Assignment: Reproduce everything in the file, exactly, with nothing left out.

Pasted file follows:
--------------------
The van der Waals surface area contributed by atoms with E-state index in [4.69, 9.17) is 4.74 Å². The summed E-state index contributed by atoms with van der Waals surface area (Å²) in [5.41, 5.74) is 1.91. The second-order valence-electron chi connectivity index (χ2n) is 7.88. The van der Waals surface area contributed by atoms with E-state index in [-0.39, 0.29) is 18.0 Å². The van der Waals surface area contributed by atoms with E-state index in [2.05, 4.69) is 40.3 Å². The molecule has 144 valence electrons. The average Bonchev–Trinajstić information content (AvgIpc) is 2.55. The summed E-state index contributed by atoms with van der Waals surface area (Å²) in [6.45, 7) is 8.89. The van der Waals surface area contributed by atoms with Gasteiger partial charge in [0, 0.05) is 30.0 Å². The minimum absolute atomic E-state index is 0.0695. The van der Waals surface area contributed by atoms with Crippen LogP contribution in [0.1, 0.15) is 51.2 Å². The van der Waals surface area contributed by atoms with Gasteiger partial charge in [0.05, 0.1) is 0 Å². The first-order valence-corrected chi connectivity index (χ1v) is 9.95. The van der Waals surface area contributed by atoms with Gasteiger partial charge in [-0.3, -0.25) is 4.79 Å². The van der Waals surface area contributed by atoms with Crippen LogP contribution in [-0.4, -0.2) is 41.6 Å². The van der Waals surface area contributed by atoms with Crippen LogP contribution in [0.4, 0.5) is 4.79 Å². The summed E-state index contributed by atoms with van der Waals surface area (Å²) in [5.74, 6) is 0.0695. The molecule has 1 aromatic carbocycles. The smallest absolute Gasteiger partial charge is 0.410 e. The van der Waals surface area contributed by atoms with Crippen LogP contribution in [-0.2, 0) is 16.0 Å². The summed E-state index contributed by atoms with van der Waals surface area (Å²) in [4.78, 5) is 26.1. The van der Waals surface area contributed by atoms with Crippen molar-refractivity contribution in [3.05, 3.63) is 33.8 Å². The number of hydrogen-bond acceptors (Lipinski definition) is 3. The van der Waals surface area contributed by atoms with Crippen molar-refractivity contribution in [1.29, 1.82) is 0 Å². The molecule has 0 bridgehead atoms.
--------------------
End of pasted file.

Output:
The van der Waals surface area contributed by atoms with E-state index in [4.69, 9.17) is 4.74 Å². The summed E-state index contributed by atoms with van der Waals surface area (Å²) in [5.41, 5.74) is 1.91. The second-order valence-electron chi connectivity index (χ2n) is 7.88. The van der Waals surface area contributed by atoms with E-state index in [-0.39, 0.29) is 18.0 Å². The van der Waals surface area contributed by atoms with E-state index in [2.05, 4.69) is 40.3 Å². The molecule has 144 valence electrons. The average Bonchev–Trinajstić information content (AvgIpc) is 2.55. The summed E-state index contributed by atoms with van der Waals surface area (Å²) in [6.45, 7) is 8.89. The van der Waals surface area contributed by atoms with Gasteiger partial charge in [0, 0.05) is 30.0 Å². The minimum absolute atomic E-state index is 0.0695. The van der Waals surface area contributed by atoms with Crippen LogP contribution in [0.1, 0.15) is 51.2 Å². The van der Waals surface area contributed by atoms with Gasteiger partial charge in [0.05, 0.1) is 0 Å². The first-order valence-corrected chi connectivity index (χ1v) is 9.95. The van der Waals surface area contributed by atoms with Gasteiger partial charge in [-0.3, -0.25) is 4.79 Å². The van der Waals surface area contributed by atoms with Crippen LogP contribution in [-0.4, -0.2) is 41.6 Å². The van der Waals surface area contributed by atoms with Crippen LogP contribution in [0.4, 0.5) is 4.79 Å². The summed E-state index contributed by atoms with van der Waals surface area (Å²) in [5.74, 6) is 0.0695. The molecule has 1 aromatic carbocycles. The smallest absolute Gasteiger partial charge is 0.410 e. The van der Waals surface area contributed by atoms with Crippen LogP contribution in [-0.2, 0) is 16.0 Å². The summed E-state index contributed by atoms with van der Waals surface area (Å²) in [4.78, 5) is 26.1. The van der Waals surface area contributed by atoms with Crippen molar-refractivity contribution in [3.05, 3.63) is 33.8 Å². The number of hydrogen-bond acceptors (Lipinski definition) is 3. The van der Waals surface area contributed by atoms with Crippen molar-refractivity contribution in [1.29, 1.82) is 0 Å². The molecule has 0 bridgehead atoms.